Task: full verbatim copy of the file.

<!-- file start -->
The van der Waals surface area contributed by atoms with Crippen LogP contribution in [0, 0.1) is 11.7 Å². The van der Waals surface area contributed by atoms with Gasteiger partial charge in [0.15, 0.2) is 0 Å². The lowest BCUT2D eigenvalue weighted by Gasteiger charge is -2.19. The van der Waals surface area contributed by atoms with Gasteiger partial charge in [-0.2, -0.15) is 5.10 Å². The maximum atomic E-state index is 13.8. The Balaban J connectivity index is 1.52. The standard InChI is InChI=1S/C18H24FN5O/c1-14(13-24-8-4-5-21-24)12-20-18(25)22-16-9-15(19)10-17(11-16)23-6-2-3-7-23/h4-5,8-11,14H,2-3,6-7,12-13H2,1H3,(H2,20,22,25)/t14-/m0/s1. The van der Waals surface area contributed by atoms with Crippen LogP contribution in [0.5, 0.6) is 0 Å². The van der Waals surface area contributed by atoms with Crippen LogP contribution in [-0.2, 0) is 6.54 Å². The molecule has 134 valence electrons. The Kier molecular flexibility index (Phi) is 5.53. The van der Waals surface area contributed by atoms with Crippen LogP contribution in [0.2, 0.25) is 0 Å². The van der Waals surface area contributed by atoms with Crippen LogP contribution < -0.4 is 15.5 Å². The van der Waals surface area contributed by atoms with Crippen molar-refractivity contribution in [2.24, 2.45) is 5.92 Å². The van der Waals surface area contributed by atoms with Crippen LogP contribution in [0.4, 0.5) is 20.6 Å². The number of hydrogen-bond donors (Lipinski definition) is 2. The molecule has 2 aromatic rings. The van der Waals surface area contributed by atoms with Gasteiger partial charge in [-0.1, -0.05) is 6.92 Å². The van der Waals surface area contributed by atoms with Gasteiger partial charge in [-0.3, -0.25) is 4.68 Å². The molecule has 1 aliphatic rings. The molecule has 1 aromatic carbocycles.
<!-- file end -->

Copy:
The van der Waals surface area contributed by atoms with Crippen LogP contribution in [0, 0.1) is 11.7 Å². The van der Waals surface area contributed by atoms with Gasteiger partial charge in [0.15, 0.2) is 0 Å². The lowest BCUT2D eigenvalue weighted by Gasteiger charge is -2.19. The van der Waals surface area contributed by atoms with Gasteiger partial charge in [-0.2, -0.15) is 5.10 Å². The maximum atomic E-state index is 13.8. The Balaban J connectivity index is 1.52. The standard InChI is InChI=1S/C18H24FN5O/c1-14(13-24-8-4-5-21-24)12-20-18(25)22-16-9-15(19)10-17(11-16)23-6-2-3-7-23/h4-5,8-11,14H,2-3,6-7,12-13H2,1H3,(H2,20,22,25)/t14-/m0/s1. The van der Waals surface area contributed by atoms with Crippen LogP contribution in [0.5, 0.6) is 0 Å². The van der Waals surface area contributed by atoms with Crippen LogP contribution in [-0.2, 0) is 6.54 Å². The molecule has 134 valence electrons. The Kier molecular flexibility index (Phi) is 5.53. The van der Waals surface area contributed by atoms with Crippen LogP contribution in [0.2, 0.25) is 0 Å². The van der Waals surface area contributed by atoms with Crippen LogP contribution < -0.4 is 15.5 Å². The van der Waals surface area contributed by atoms with Crippen molar-refractivity contribution in [2.24, 2.45) is 5.92 Å². The van der Waals surface area contributed by atoms with Crippen LogP contribution in [0.4, 0.5) is 20.6 Å². The number of hydrogen-bond donors (Lipinski definition) is 2. The molecule has 2 aromatic rings. The van der Waals surface area contributed by atoms with Gasteiger partial charge in [-0.1, -0.05) is 6.92 Å². The van der Waals surface area contributed by atoms with Gasteiger partial charge in [-0.3, -0.25) is 4.68 Å². The molecule has 1 aliphatic rings. The molecule has 1 aromatic carbocycles.